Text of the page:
If you child likes skateboarding and the city council voted down the proposed skateboard park, there is the opening to discuss if the decision was fair. How does the current system work? How do these council members represent what you want? Should children vote? Should people who pay more taxes have more say in how tax money is spent? All of these questions can be linked to topics in history such as the Revolutionary War (taxation without representation), the Civil War, poll taxes, voting rights for former slaves and women-which came first and why?
Discussions you promote to bridge your children to their school work will serve as stronger memory cement if you are an active, attentive listener when they express their ideas or ask questions. This is not the time to split your focus. To keep them motivated, your children need to know you are truly interested in their ideas and opinions.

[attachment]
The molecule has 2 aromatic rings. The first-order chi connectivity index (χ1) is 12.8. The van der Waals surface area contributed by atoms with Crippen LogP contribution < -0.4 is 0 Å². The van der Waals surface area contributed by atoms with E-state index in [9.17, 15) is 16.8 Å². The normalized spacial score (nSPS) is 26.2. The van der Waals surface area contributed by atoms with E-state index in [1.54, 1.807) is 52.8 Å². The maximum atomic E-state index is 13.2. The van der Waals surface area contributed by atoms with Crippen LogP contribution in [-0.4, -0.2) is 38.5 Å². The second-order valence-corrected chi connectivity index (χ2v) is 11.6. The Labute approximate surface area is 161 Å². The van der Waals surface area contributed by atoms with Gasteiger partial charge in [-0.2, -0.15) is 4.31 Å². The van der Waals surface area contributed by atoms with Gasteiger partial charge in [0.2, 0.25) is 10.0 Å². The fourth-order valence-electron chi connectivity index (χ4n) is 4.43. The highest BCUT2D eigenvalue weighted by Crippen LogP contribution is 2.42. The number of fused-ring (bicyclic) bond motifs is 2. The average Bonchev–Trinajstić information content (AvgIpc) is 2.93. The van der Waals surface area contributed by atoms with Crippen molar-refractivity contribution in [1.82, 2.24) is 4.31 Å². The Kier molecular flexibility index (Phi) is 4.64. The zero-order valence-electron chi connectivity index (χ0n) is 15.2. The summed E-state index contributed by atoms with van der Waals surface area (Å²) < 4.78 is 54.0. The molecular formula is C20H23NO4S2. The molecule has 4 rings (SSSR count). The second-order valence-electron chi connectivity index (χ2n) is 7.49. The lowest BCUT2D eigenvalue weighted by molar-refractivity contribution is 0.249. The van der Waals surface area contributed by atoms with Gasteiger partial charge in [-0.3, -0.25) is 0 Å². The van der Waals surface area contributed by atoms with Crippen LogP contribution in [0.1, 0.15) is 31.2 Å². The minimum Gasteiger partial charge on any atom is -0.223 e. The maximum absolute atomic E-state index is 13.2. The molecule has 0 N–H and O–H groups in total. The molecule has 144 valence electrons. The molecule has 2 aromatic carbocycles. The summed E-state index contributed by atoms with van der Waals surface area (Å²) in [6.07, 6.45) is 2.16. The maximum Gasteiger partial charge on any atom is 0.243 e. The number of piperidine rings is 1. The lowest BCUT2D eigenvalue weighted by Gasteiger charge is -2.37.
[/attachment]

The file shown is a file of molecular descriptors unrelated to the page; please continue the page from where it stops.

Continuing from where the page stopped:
Negativity Turns to Motivation
The knowledge gained from brain research, when applied to learning, can help you energize and enliven your children's minds. You can help them build life skills such as improved memory, focus, organization, and goal setting. Using your knowledge of your children's interests, past enjoyable experiences, and learning strengths to bridge their interest to school subjects will result in their improved attitudes, motivation, perseverance, and ultimately their increased confidence that their efforts will pay off.
Your interventions will help your children avoid the learning turn off to the challenges of today's fact-heavy, meaning-light curriculum. You will help them construct the brain circuits to become lifelong learners who can transfer and apply what they learn to real-world situations.
The results will more than offset your planning and preparations. Smiles will replace groans and eye-rolls when you use neuroscience to return the joys of learning to your children.